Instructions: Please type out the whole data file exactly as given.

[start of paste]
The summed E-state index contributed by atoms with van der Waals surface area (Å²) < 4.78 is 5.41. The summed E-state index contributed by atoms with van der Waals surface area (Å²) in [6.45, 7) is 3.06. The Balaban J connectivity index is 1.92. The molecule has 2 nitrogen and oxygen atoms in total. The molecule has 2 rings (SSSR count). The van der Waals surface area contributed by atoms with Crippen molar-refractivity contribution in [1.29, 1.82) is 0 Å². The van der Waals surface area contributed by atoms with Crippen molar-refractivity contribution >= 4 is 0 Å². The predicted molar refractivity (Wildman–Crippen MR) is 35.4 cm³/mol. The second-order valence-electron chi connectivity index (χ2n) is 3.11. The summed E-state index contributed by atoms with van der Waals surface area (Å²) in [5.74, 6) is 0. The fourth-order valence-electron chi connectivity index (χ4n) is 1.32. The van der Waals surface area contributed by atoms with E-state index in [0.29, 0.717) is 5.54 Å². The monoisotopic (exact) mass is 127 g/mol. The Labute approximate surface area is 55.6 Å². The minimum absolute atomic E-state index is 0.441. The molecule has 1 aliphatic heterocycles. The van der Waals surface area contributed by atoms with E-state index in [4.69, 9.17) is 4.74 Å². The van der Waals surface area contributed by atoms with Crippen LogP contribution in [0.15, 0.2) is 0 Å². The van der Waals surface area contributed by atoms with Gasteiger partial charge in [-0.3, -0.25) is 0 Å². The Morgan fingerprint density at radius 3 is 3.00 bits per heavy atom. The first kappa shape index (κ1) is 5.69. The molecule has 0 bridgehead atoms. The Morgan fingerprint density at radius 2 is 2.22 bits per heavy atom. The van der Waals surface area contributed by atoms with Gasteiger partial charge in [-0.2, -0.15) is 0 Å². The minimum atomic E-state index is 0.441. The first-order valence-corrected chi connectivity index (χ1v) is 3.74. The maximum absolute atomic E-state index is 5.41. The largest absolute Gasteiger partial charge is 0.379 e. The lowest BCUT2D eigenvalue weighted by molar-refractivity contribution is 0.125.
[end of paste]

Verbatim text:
The summed E-state index contributed by atoms with van der Waals surface area (Å²) < 4.78 is 5.41. The summed E-state index contributed by atoms with van der Waals surface area (Å²) in [6.45, 7) is 3.06. The Balaban J connectivity index is 1.92. The molecule has 2 nitrogen and oxygen atoms in total. The molecule has 2 rings (SSSR count). The van der Waals surface area contributed by atoms with Crippen molar-refractivity contribution in [1.29, 1.82) is 0 Å². The van der Waals surface area contributed by atoms with Crippen molar-refractivity contribution >= 4 is 0 Å². The predicted molar refractivity (Wildman–Crippen MR) is 35.4 cm³/mol. The second-order valence-electron chi connectivity index (χ2n) is 3.11. The summed E-state index contributed by atoms with van der Waals surface area (Å²) in [5.74, 6) is 0. The fourth-order valence-electron chi connectivity index (χ4n) is 1.32. The van der Waals surface area contributed by atoms with E-state index in [0.29, 0.717) is 5.54 Å². The monoisotopic (exact) mass is 127 g/mol. The Labute approximate surface area is 55.6 Å². The minimum absolute atomic E-state index is 0.441. The molecule has 1 aliphatic heterocycles. The van der Waals surface area contributed by atoms with E-state index in [4.69, 9.17) is 4.74 Å². The van der Waals surface area contributed by atoms with Crippen LogP contribution in [0.15, 0.2) is 0 Å². The van der Waals surface area contributed by atoms with Gasteiger partial charge in [-0.3, -0.25) is 0 Å². The Morgan fingerprint density at radius 3 is 3.00 bits per heavy atom. The first kappa shape index (κ1) is 5.69. The molecule has 0 bridgehead atoms. The Morgan fingerprint density at radius 2 is 2.22 bits per heavy atom. The van der Waals surface area contributed by atoms with Gasteiger partial charge in [-0.2, -0.15) is 0 Å². The minimum atomic E-state index is 0.441. The first-order valence-corrected chi connectivity index (χ1v) is 3.74. The maximum absolute atomic E-state index is 5.41. The largest absolute Gasteiger partial charge is 0.379 e. The lowest BCUT2D eigenvalue weighted by molar-refractivity contribution is 0.125.